Dan Covert and Andre Andreev tells a different tale. Now 28 and
24, respectively, they operate the small studio, dress code, in New
York City and have found themselves in the spotlight since the
release of their book Never Sleep: Graduating to Graphic
Design, published in April 2009. Energetic, exuberant, and
loaded with everything from student projects to personal IM
communications, Never Sleep is not a disciplined
retrospective so much as the collective musings of two young guys
who can't believe how fast they got ahead after graduating. Dan and
Andre are the new guys on the block and already enjoying
These designers represent the immense talent that can be found
throughout our industry and at every point in the timeline—from
rookies to veterans. While the aforementioned group may be touted
as successes and celebrities, their achievements have been both
internal and authored. Their models of success derived from not how
much money they were going to make or who was going to give them
the credit they deserved, but rather from how they were going to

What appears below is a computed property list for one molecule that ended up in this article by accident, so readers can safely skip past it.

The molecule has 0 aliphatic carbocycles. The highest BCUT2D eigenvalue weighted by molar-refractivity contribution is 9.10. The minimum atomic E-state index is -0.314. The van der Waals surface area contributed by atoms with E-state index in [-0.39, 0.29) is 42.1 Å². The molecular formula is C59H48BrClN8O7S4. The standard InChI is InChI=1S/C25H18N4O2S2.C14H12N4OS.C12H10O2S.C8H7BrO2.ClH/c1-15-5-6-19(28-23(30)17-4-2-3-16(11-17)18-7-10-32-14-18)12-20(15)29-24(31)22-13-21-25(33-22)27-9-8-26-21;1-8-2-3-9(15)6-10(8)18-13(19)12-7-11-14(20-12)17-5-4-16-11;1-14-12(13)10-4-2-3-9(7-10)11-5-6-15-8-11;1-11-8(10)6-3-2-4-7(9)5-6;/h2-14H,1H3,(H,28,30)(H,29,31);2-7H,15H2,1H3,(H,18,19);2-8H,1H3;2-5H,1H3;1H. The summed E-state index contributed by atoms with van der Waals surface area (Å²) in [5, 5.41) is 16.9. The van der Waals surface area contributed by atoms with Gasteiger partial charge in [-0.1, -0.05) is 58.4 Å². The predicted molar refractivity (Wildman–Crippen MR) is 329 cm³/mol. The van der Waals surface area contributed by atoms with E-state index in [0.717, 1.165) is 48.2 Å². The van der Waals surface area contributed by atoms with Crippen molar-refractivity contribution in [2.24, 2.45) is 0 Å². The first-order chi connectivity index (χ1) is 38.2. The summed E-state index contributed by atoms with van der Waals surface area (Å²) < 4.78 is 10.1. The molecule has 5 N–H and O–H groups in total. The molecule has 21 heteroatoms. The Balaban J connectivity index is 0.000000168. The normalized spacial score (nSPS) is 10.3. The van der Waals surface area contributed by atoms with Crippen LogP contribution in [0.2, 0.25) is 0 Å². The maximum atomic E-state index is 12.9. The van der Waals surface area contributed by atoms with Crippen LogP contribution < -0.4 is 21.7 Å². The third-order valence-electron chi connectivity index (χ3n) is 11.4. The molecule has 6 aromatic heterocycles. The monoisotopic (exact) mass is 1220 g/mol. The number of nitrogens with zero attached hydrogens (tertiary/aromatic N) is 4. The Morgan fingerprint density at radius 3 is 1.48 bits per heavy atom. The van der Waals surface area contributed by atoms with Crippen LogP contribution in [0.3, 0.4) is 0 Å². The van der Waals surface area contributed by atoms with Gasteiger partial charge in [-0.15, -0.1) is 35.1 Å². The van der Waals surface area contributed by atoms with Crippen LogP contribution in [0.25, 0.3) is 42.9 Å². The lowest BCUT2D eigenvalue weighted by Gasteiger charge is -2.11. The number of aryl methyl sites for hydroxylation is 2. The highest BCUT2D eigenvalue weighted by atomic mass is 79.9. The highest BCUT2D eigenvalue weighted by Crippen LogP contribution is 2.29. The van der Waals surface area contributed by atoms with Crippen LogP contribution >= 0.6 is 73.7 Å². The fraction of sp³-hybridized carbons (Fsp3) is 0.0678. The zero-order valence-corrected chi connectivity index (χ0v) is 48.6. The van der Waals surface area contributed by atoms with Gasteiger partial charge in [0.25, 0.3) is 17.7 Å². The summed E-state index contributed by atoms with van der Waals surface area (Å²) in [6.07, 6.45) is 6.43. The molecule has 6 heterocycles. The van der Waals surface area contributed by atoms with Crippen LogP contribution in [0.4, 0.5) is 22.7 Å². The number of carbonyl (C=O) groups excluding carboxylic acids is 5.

continue to produce work they believe in. Without this inherent
belief in our work, our successes will be fleeting and
What makes a graphic designer successful? Lupton gives currency to design’s social impact as the true measure, not just the icing on the cake.
What has changed in the 20 years since the first AIGA Conference? For Glaser, it is a return to modern principles, and the ability for designers to balance art and craft, conscience and belief for the common good.
Section: Inspiration -
professional development, Voice, social responsibility
In the information era, many factors have contributed to the overwhelming presence of chartjunks, but you don’t have to be one of those. Whether you choose a graph or a table, it doesn't matter—as long as you make clarity your goal.
Section: Tools and Resources
Is there a stigma around calling an advert an advert?